DETROIT -- Prince Fielder hit the ball hard, a line drive in the eighth inning Monday with a runner on base and two outs. Except that the Tigers' first baseman hit it right at Athletics shortstop Jed Lowrie, who snagged it to end the inning.
For a long moment, after he completed his swing and before he walked slowly away from the plate, Fielder froze as if posing for a photo. It was an image that perfectly captured one of the biggest reasons the Tigers are on the brink of elimination after losing to the Athletics, 6-3, in Game 3 of the American League Division Series at Comerica Park.
The team that finished second in the big leagues in runs scored crossed the plate three times in the first inning of Game 1 at Oakland's O.co Coliseum. The Tigers scored three in the fourth on Monday. In 25 of the other 27 innings they've batted, they haven't managed a single run, never mind a crooked number.
They're averaging two runs per game. They're batting .219 as a team, with four-extra base hits and no homers.
"We know we need to score runs. We know we have to do better than that. But first we have to get on base. That's a big key to the game," said third baseman Miguel Cabrera, who has been limited to three singles and one run batted in to this point.
For the first three innings Monday against Athletics starter Jarrod Parker, it was more of the same, more of the too-familiar head-shaking frustration, more zeros on the scoreboard. The streak of shutout innings reached 20. While that's far from the record for postseason futility -- 33 innings by the Dodgers in the 1966 World Series -- it was only the third time it's happened since 2006. The Yankees went 20 innings without scoring in the playoffs last year ... and so did the Tigers.
"Pressure? This is the third year in a row we're in the playoffs and it's always a question. This is what we live for, so it's not even in our minds," said catcher Alex Avila. "You put your best at-bat forward. That's the bottom line. If you get out, you're out. If you get a hit, great, and you try to string together quality at-bats. We've all been through this before. I think we've been putting good swings on them the whole time. All three games, we've had opportunities, so it's just a matter of taking advantage of those and getting those timely hits."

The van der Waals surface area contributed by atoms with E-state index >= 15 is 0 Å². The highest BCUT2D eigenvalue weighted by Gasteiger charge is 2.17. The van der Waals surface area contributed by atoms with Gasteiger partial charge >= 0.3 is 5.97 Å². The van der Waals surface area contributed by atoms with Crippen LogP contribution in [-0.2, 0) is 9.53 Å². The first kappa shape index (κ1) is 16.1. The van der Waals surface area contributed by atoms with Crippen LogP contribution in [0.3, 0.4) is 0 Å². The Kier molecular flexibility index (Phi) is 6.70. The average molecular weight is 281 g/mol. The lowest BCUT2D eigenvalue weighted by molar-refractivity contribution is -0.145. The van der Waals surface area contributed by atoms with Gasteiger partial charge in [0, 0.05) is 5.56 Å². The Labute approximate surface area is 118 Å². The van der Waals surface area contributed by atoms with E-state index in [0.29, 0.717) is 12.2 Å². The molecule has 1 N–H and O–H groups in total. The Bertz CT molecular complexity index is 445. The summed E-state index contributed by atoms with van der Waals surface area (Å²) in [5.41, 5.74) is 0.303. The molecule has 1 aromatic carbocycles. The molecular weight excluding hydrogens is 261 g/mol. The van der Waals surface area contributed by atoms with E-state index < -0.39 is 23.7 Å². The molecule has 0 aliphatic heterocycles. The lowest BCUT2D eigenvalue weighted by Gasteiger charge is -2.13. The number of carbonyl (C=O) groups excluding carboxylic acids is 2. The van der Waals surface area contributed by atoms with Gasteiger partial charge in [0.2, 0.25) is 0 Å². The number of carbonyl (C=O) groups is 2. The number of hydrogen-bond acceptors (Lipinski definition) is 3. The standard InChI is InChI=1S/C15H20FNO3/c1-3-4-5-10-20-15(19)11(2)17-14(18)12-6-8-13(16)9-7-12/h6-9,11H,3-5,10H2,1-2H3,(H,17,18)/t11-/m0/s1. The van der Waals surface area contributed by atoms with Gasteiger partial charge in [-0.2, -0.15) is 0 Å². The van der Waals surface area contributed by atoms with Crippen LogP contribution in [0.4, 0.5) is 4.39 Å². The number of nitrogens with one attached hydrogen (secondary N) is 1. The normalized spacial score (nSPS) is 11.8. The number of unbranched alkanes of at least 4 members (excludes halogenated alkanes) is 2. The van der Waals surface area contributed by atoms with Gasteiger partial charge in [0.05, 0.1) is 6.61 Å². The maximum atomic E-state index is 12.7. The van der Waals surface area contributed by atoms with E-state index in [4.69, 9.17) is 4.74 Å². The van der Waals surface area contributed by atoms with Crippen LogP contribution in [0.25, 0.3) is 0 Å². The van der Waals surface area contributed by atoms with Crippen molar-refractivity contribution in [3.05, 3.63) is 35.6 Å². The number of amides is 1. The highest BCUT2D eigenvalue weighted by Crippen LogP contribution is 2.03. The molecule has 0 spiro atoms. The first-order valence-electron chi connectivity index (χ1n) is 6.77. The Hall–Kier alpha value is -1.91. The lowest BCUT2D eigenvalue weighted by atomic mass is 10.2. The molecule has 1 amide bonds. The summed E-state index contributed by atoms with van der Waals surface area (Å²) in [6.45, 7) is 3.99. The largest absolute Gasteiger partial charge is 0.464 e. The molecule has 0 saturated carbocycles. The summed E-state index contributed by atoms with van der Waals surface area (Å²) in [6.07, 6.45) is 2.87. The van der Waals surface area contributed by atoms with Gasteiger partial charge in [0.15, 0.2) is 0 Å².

Finally, in the fourth inning, down by three, Detroit's hitters hammered a rally together. A base hit by Torii Hunter against Parker to start. Then, with one out, three straight hits -- singles by Fielder and Jhonny Peralta sandwiched around a Victor Martinez double -- tied the score. The sellout crowd of 43,973, which had been watching glumly, roared its approval.
The drought was over. The Tigers thought they had finally broken out of their collective postseason slump.
"When we scored those runs, I definitely thought so," Martinez said. "When you tie the game like that, there's always hope. That was a good sign to wake the team up. But you know what? You have to give them credit. They went out and kept swinging the bat, and we didn't, and we ended up taking the loss."
Added Fielder: "Any time you're down three and you can jump up and get three runs quick in an inning, it's always a good feeling. But it just wasn't enough."
But when the Athletics answered with three runs of their own in the top of the fifth, it clearly deflated the fans. And, for whatever reason, the Tigers managed just two more singles the rest of the way while not getting a runner past first.
Tigers manager Jim Leyland pointed to a combination of good pitching and less-than-stellar at-bats.
"That's normally the way it works out," he said. "Somebody is making good pitches and we're not swinging quite as good as we're capable."
Hunter said both teams suffered the effects of being off between the end of the regular season a week ago Sunday and the start of the ALDS last Friday. He also suggested that the Tigers' hitters might be trying a little too hard.
"Both sides struggled the first two games offensively, because of the four days. I can tell you the truth about that," Hunter said. "But in this game, I felt a little better. A lot of guys felt better. But they came through with the big home runs and that's what killed us.
"Nobody wants to strike out. Nobody wants to give up a home run. It just happens in baseball. It stinks, but it does. That's a testament to the pitching they have over there. We just haven't been hitting the ball. It's frustrating. It's the postseason and we want to go out there and win. I think we're trying to do a little too much. And, also, they're playing well. But we'll come back ready to go. Every at-bat, every pitch, we're out there battling and focusing. We just got beat. That's the way the game goes sometimes."
Paul Hagen is a reporter for MLB.com. This story was not subject to the approval of Major League Baseball or its clubs.Less